Forty-five Democratic members of the House of Representatives have sent a letter to President Obama urging him to appoint a permanent director to head the Federal Housing Finance Agency (FHFA).  Edward J. DeMarco has been acting director of the agency since James Lockhart resigned in August 2009.  The Senate failed to bring the name of Joseph Smith, named by the President to replace Lockhart, to the floor for confirmation.

The group signing the letter was led by Elijah Cummings (D-MD), Ranking Member of the House Committee on Oversight and Government Reform, and Committee Member John F. Tierney (D-MA).  Cummings has tangled repeatedly with DeMarco over whether Fannie Mae and Freddie Mac (the GSEs) should participate in the Treasury Department's principal reduction program for distressed and underwater homeowners.

The letter noted that it had been three and a half years since Smith's nomination was blocked and suggested the President's recent reelection "is a prime opportunity to put forth a new candidate who is ready and willing to implement all of Congress' directives to meet the critical challenges still facing our nation's housing finance markets."

While the hiring sector is recovering, as of last month there were approximately 10.9 million borrowers who were seriously underwater.  "It is imperative," the House members said "that we have a strong leader at FHFA to take on these challenges, strengthen the housing market, and promote our nation's continued economic recovery."

FHFA is the conservator of the GSEs under the Emergency Economic Stabilization Act of 2008, was directed to "maximize assistance for homeowners," "to minimize foreclosures," and was explicitly granted authority to modify mortgage loans through the "reduction of loan principal."  According to the writers, DeMarco has declined to fully and effectively implement these laws and testified to Congress "that the 'use of a principal reduction within the context of a loan modification is not going to be the least-cost approach by the taxpayer to allow this homeowner an opportunity to stay in their home.'  His testimony has since been contradicted by FHFA's own data, which indicate that principal reduction loan modifications could save U.S. taxpayers billions of dollars compared to allowing underwater homes to go into foreclosure, and that principal reduction loan modifications could save taxpayers hundreds of millions of dollars compared to Mr. DeMarco's preferred alternative of principal forbearance."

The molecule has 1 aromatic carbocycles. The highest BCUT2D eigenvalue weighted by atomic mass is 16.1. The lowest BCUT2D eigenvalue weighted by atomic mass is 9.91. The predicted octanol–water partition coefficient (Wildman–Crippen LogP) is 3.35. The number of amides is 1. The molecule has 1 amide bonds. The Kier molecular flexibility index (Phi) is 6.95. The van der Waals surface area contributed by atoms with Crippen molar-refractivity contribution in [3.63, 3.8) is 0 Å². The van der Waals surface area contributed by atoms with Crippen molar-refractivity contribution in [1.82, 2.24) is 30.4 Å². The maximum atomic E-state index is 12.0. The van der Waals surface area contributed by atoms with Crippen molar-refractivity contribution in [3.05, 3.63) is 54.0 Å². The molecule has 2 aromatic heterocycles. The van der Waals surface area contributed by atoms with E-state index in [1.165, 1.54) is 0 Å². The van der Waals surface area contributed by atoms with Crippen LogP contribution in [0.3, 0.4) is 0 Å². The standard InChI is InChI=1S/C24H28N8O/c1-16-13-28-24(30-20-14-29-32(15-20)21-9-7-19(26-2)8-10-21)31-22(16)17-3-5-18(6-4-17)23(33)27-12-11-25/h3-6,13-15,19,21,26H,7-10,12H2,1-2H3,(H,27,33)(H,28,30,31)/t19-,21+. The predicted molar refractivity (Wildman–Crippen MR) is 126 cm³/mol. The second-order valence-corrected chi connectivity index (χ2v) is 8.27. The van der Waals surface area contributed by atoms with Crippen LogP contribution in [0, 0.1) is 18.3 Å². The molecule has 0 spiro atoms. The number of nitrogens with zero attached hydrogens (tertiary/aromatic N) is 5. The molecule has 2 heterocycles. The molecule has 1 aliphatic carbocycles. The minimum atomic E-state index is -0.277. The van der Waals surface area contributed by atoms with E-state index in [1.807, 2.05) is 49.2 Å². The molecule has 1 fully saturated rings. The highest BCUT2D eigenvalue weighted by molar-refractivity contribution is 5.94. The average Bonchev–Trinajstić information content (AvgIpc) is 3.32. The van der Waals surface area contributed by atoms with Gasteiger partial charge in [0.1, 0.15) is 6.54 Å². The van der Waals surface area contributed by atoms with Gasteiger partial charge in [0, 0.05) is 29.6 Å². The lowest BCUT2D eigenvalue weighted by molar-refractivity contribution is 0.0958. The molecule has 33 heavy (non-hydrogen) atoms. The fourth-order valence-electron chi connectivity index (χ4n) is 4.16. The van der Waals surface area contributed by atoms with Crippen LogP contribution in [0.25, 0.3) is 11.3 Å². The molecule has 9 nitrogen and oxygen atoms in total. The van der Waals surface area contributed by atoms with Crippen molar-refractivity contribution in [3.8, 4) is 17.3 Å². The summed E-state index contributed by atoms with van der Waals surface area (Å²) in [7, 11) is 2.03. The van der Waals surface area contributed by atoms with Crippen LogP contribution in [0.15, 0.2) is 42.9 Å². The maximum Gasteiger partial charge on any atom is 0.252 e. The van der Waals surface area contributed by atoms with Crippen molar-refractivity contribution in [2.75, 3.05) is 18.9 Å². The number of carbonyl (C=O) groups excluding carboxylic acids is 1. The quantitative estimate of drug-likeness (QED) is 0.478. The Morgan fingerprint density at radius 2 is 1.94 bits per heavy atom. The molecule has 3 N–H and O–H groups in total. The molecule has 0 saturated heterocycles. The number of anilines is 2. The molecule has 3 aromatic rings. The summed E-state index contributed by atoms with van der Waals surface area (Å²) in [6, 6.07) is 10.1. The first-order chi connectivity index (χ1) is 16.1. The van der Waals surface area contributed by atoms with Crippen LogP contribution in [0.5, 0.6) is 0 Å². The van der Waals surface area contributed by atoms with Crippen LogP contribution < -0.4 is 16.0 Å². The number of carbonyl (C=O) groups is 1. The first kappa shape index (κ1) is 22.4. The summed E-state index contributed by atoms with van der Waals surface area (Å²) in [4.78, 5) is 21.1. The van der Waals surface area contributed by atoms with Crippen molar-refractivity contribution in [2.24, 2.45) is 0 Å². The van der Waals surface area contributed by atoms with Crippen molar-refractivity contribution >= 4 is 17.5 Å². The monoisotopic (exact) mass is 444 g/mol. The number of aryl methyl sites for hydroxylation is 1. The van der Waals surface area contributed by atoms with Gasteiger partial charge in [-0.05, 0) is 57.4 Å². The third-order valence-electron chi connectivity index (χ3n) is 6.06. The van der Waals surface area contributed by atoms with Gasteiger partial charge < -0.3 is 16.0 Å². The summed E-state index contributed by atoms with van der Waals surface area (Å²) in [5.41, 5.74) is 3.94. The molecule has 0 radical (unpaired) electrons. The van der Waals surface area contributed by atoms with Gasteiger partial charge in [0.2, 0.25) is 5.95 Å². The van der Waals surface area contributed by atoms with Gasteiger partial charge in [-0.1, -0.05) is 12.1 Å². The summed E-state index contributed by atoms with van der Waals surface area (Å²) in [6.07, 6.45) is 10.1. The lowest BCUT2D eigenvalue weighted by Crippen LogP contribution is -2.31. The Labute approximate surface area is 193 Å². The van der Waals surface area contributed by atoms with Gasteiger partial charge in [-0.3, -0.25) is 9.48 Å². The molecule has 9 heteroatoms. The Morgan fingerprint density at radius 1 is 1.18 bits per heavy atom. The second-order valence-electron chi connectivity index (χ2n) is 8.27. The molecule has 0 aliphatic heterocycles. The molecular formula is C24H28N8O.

The letter says he has also refused to allow the implementation of a pilot program to the cost effectiveness of a principal reduction program and terminated one developed by Fannie Mae and Citibank.  By not supporting this pilot program-even after the Department of Treasury offered funds to "help cover its operational expenses-Mr. DeMarco demonstrated that he is not interested in obtaining real-world evidence that might contradict his pre-established views."

Finally, the letter says, "rather than taking steps to help homeowners facing foreclosure, FHFA recently proposed an action that appears to penalize borrowers arbitrarily by proposing the increase of state-level guarantee fees charged by the GSEs on new borrowers in the five states with the longest average foreclosure timelines."  The agency provided no analysis to support its recommendation which also fails to identify or address specific factors that cause long foreclosure times, "such as inadequate business practices by mortgage companies servicing loans under FHFA's conservatorship."

The letter concludes, "Ensuring that FHFA implements Congressional directives to support the most liquid, efficient, competitive, and resilient housing finance markets is a matter of national urgency. For these reasons, we strongly urge you to nominate an FHFA Director who is ready to fulfill this mission and address the many challenges still facing the nation's housing finance markets."